Northern Squawfish (Ptychocheilus oregonensis)

Northern Squawfish (Ptychocheilus oregonensis)

The northern squawfish is a large-growing member of the Cyprinidae family of minnows that is often caught in north-western North America trout and salmon waters. Yet it is not actively sought and is viewed as a threat to more popular species.

Related fish include the Colorado squawfish (P. lucius), the Sacramento squawfish (P. grandis), and the Umpqua squawfish (P. umpquae), which have limited distribution in their respective river systems. The Colorado squawfish, which is endangered, is North America’s largest native minnow and can grow to 6 feet.


The northern squawfish’s mouth is terminal and large, extending back past the front edge of the eye. The head is somewhat conical and flattened between the eyes, and the body is slender and barely compressed. All fins are clear, with no spots or coloration, and there are 9 to 10 rays in the dorsal fin and 8 rays in the anal fin. The caudal fin is deeply forked.

Its coloring is usually dark green or greenish brown above and lighter and often silvery on the sides, and it has a whitish belly. The spawning male takes on a yellowish or yellow-orange color and develops tubercles on the head, the back, and some fins.


This species can live 10 years and can grow to 25 inches, although it has been reported to attain lengths between 3 and 4 feet. Common sizes are in the 7- to 10-inch range.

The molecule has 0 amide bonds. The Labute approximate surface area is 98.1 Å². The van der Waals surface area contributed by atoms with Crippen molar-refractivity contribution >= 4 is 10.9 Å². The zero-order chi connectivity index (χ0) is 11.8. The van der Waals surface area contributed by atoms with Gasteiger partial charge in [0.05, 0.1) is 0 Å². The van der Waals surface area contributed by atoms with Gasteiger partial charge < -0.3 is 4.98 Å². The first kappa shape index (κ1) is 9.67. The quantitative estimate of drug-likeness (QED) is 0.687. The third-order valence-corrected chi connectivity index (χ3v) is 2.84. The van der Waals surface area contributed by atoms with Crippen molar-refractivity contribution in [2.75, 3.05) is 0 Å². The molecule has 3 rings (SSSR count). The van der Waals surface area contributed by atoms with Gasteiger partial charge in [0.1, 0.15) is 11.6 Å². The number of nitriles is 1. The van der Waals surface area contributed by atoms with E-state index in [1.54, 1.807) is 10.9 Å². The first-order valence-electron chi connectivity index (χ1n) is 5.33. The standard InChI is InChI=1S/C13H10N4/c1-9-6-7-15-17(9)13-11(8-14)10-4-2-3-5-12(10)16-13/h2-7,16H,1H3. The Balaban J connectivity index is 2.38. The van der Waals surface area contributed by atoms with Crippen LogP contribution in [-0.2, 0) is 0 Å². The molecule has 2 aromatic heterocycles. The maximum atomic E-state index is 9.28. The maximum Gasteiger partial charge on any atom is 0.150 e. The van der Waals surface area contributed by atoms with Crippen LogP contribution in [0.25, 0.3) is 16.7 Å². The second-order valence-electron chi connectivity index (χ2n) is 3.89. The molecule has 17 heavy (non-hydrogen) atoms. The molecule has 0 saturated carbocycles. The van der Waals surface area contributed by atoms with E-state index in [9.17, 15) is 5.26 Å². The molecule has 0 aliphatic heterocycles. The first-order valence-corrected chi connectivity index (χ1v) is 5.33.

The diet of northern squawfish is terrestrial insects, aquatic insect larvae, plankton, crustaceans, small fish, and fish eggs. Large individuals especially prey on small fish and are considered serious predators of juvenile salmonids. In the Columbia River, fisheries managers undertake efforts to control squawfish numbers to minimize this problem.

Other Names

squawfish, Columbia River dace, Columbia squawfish; French: sauvagesse du nord.


Northern squawfish occur in North America in the Pacific drainages from the Nass River in British Columbia to the Columbia River in Nevada, in the Harney River basin in Oregon, and in the Peace River system (Arctic basin) in British Columbia and Alberta.


Northern squawfish inhabit lakes, ponds, and runs of small to large rivers.